History of flood control on the #RioGrande River in #Texas

Map of the Rio Grande watershed, showing the Rio Chama joining the Rio Grande near Santa Fe. Graphic credit WikiMedia.

Click through and read the whole article from the Valley Morning Star (Norman Rozeff). Here’s an excerpt:

Importantly the United States and Mexico needed an agreement on the appropriation of waters in the lower Rio Grande. This was wrought in a mutually ratified treaty that stated that Texas would have all the rights from its own tributaries and that Mexico would assure 350,000 acre-feet annually to Texas from Mexican tributaries.

The treaties also anticipated the construction of two major reservoirs on the river.

These were to be Falcon Dam, completed in October 1953, and Amistad Dam, completed in 1969. Also established by the treaty was the International Boundary and Water Commission charged with coordinating the work between the two countries.

The ability of the flood control system to operate successfully was put to the test on September 20, 1967 and the days to follow as Category 3 Hurricane Beulah made landfall just north of the mouth of the river.

It was a slow moving system that dumped massive amounts of rain over the Valley and points west in the river’s watershed over a three day period. Heavy storms in August has previously saturated much of the LRGV.

At Rio Grande City the peak discharge occurred on September 22 at 210,00 cubic feet per second and 10 feet above flood stage. On the 25th, Mission experienced 206,000 and also 10 feet while on the 26th Hidalgo had 81,000 cfs and 6 feet. On the 29th San Benito registered 25,00 cfs and 6 feet above flood stage. The following day Brownsville registered 16,000 and 1 foot respectively.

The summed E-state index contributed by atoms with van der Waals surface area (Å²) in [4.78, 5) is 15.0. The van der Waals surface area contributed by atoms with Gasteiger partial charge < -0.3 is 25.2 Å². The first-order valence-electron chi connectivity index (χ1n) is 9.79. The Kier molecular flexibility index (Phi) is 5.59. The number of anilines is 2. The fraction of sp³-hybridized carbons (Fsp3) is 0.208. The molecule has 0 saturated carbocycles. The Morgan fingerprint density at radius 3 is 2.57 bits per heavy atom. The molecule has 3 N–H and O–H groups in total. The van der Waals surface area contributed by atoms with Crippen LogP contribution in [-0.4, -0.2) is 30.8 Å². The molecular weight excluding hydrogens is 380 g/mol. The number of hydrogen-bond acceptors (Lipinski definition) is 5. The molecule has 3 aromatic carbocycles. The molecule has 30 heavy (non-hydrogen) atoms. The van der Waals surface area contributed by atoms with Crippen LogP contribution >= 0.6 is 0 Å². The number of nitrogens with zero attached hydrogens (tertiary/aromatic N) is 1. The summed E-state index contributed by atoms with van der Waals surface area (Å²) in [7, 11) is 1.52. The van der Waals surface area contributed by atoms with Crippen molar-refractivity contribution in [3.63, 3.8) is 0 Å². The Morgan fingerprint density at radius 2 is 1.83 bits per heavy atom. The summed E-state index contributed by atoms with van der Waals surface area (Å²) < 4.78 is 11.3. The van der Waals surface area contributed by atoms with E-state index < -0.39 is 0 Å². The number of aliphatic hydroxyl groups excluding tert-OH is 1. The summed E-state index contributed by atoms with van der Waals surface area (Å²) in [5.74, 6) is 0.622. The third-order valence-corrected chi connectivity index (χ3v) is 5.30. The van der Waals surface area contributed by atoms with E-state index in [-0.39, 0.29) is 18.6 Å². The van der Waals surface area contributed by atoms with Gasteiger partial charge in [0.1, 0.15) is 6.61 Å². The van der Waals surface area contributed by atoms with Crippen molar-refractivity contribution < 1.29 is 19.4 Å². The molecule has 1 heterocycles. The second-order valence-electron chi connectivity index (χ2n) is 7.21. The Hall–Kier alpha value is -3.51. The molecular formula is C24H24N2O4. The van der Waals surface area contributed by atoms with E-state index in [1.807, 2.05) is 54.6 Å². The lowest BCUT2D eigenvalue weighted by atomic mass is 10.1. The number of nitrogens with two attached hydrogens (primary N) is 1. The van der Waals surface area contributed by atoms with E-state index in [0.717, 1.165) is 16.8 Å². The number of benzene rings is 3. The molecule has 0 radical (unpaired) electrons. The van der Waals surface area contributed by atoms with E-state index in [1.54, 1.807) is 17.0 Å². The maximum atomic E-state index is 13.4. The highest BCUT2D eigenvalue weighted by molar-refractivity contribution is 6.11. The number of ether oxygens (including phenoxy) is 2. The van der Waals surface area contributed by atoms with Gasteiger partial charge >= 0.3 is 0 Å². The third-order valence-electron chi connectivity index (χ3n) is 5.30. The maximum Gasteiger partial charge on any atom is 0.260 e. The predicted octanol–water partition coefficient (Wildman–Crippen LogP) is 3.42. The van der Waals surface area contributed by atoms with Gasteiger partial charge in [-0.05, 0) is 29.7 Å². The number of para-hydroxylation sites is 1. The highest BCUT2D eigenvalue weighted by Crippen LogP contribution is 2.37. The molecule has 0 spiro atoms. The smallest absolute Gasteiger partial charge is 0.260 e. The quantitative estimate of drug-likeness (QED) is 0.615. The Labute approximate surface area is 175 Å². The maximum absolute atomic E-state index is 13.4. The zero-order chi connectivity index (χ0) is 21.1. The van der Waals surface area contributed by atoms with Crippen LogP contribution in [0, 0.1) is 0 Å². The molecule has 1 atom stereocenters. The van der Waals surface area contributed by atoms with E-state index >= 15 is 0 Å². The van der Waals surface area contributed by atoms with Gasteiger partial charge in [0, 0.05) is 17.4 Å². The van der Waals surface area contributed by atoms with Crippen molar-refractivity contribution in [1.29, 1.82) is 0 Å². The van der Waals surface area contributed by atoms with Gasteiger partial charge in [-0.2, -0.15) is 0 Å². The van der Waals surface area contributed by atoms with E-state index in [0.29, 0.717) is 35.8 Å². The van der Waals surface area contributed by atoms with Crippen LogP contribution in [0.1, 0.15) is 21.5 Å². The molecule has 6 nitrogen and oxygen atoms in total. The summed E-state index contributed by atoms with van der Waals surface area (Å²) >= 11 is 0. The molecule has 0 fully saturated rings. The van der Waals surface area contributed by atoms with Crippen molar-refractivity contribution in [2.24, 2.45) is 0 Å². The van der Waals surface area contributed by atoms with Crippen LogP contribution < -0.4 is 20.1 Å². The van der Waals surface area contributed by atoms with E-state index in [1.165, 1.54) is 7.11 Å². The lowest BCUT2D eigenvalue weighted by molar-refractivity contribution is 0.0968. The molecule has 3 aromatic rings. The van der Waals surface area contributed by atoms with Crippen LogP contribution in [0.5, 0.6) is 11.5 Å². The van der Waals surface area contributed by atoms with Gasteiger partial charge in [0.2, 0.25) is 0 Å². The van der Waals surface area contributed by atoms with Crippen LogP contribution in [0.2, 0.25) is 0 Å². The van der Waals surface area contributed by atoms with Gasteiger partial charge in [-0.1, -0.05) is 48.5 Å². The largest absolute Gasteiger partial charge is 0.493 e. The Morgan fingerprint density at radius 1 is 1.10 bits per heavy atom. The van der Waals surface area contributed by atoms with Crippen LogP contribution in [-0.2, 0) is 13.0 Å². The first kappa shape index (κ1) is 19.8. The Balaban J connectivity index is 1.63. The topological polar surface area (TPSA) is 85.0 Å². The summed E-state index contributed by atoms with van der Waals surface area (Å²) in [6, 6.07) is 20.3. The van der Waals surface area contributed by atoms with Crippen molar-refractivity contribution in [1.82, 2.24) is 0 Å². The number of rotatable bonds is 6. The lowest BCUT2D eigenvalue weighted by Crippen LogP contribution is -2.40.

The floodway was soon inundated with overflow waters from the rivers as well as runoff from the cities.

The airport of the City of McAllen was flooded on September 26 by waters from the Mission floodway that overpoured high ground about three miles west of the airport.

As floodway waters reached the division point near Progreso the majority of the flow diverted into the Arroyo Colorado.

This soon resulted in urban areas along the Arroyo in Harlingen being submerged by the flooded stream.

The crest was ten feet higher than that occurring in 1958 when in October-November spills at Falcon Dam and flood inflows from the San Juan River were the culprits.

An estimated 8,000 people, about 20 percent of the city’s population, required evacuation…

While it didn’t pass the House, it may have laid the groundwork for later appropriations, for in February 1971 Congress appropriated $29 million for the first phase of Valley flood control.

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